New Growth (…and, the end)

bleedingheartsYou are not going to believe this, people…but I got asked out on a date. By the cute landscaper who came by to give me an estimate on some projects (and who I know is far too young for me).

I won’t be sharing a budding love story here. I haven’t been on the date yet. And initially, I didn’t even take “plant guy” up on the offer because I thought he was just buttering me up so I’d hire him.

What I am going to talk about is how it completely blew my weekend apart. I could not think straight. I forgot about the things I had planned to do; pacing around the house like in the early days of grief. I woke up every night around 3am, with my heart pounding. Crying on and off all weekend. Deep sobs about the fact that I got asked out on a date. Deep sobs about the reason behind my “eligibility” to date. After all, not too long ago, I was married to the best kisser, hand-holder, foot massager in the world…well, in my world. My husband was my world. The only reason I am even considering a date is because he’s no longer in it.

But I’m pretty sure that any widow who has had this particular “first”, knows all about what happens after your world has exploded, and you slowly start picking up the pieces. There are many, many aftershocks. I’m still wearing my heart on the outside of my chest. I’m still vulnerable, like a snail without a shell. In fact, after I told Plant Guy (and before he asked me out) which plants I needed removed, I started to feel sick to my stomach because we were talking about taking some things out that my husband had planted. Who am I to change the garden we created together? It felt like a betrayal. And a date? Talk about the ultimate betrayal.

See, these roots, of a marriage, of a union that ended prematurely, they are very tender and delicate. They remain entwined. And they still bleed. Even if you go to your massage therapist and talk about wanting to move forward, with your heart open, you do it with a lump in your throat, every step forward a shaky one, a quaky one. There is simply no way to move toward new things, without letting go of some of the old things. Without releasing that white-knuckled grip on what you lost, one bloody, clenched finger at a time.PampasGrassRoot

It was just over a year ago that I wrote what would become my first official blog post. I wrote about digging up an invasive ornamental grass that my husband had planted. There were residual stalks that shot up again this year…Plant Guy told me that his staff actually break shovels digging the roots out. So apparently my struggles last year weren’t just dramatics!

Those are some tough, tough roots. One of my favorite plants is the bleeding heart. So delicate and vulnerable. There is room for both of these in a garden. In this life. The tough and the delicate growing together in a fully tangled embrace of roots, shoots, and bloody grit. So I am moving forward with changes. Big ones, little ones…knowing that I can still get bruised.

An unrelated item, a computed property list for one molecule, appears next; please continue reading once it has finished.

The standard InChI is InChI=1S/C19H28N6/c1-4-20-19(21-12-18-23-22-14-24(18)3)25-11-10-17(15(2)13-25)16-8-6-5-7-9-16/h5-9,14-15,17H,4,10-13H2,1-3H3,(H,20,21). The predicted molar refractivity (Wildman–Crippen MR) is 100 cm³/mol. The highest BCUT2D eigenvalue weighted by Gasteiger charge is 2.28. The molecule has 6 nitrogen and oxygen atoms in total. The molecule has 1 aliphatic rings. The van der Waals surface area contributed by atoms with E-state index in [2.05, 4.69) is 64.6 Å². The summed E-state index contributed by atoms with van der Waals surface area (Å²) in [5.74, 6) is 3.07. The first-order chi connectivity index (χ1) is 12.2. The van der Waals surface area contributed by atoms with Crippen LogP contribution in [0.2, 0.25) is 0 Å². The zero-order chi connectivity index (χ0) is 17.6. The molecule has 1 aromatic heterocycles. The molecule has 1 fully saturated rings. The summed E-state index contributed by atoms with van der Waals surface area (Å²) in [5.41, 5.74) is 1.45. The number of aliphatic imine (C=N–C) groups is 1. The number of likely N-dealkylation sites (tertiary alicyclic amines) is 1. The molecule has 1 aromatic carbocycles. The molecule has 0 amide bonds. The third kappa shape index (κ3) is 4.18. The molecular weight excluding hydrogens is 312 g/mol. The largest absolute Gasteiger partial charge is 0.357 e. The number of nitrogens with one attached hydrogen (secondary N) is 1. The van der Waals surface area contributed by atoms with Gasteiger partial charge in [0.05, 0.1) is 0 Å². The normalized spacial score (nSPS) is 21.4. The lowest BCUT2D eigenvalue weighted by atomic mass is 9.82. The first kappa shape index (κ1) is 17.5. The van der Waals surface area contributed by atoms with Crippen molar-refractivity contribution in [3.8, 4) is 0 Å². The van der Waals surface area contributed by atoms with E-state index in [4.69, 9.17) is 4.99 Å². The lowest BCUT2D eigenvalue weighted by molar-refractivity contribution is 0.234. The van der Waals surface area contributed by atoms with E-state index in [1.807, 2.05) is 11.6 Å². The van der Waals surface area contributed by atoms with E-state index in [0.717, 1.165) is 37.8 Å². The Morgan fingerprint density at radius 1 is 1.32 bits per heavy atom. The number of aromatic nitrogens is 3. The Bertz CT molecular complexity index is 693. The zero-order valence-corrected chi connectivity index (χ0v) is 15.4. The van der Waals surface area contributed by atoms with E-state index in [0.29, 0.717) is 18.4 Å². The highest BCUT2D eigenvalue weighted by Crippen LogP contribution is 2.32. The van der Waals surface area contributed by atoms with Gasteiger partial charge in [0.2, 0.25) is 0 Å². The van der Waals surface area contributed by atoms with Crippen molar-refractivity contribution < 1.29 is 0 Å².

Who am I to change our garden?! Who am I not to. The dear, sweet men that I lost last year would want me to keep living, growing, feeling, faltering, and shining. For me. For them. For the love of this precious and unpredictable life.

I don’t know where things will go in the next little while. The garden isn’t the only thing I’m pushing toward new growth. I’m opening myself up to new things. New places. New people. Heart forward. I don’t know if my “date” will become anything more than an important “first”…but I do know that there is actually a love story here…the story that was told in this blog.

And it’s coming to an end.

Not in my heart, of course, but in my sharing of that story, here.

I can’t even begin to explain how much it helped me last year, to write. Thank you, to all of you who read, commented, and were so kind, and supportive in this virtual sharing of my losses, and of the painful processing of my grief.

Eddies, ellipses, and deep sea dwellers

When you are in the worst of it…you think it will never end. You feel like someone dunked you into the pool of sadness, your lungs fill with water, and when you come up gasping for air, you get dunked again. Come on. I didn’t even get a chance to breathe! That’s how it can feel for quite a while. Death is a choker. And loss, a deep, deep well.

But slowly, you learn to calm the waters. When you feel the wave of panic coming ’round, instead of fighting it, you roll with it. You ride it out. Or – you plug your nose, close your eyes, and let it pass, fully aware that you can only use escapism so many times…

Sometimes you drop to the bottom, allowing the weight of the water to push you down, and you are able to sit still for a while in that dark cool place, feeling it for what it is. Cold. Lonely. Beautiful and still. That’s what I always loved about diving toward the bottom of a lake. There was anxiety there, too, holding my breath, heading toward the quiet coolness, totally alone, testing my strength, pushing my lungs, pushing at life. And then the warmth…as I’d swim back toward the surface. Feeling like I was bursting back into the world, a place of air, sounds, laughter and sun.

It does get better.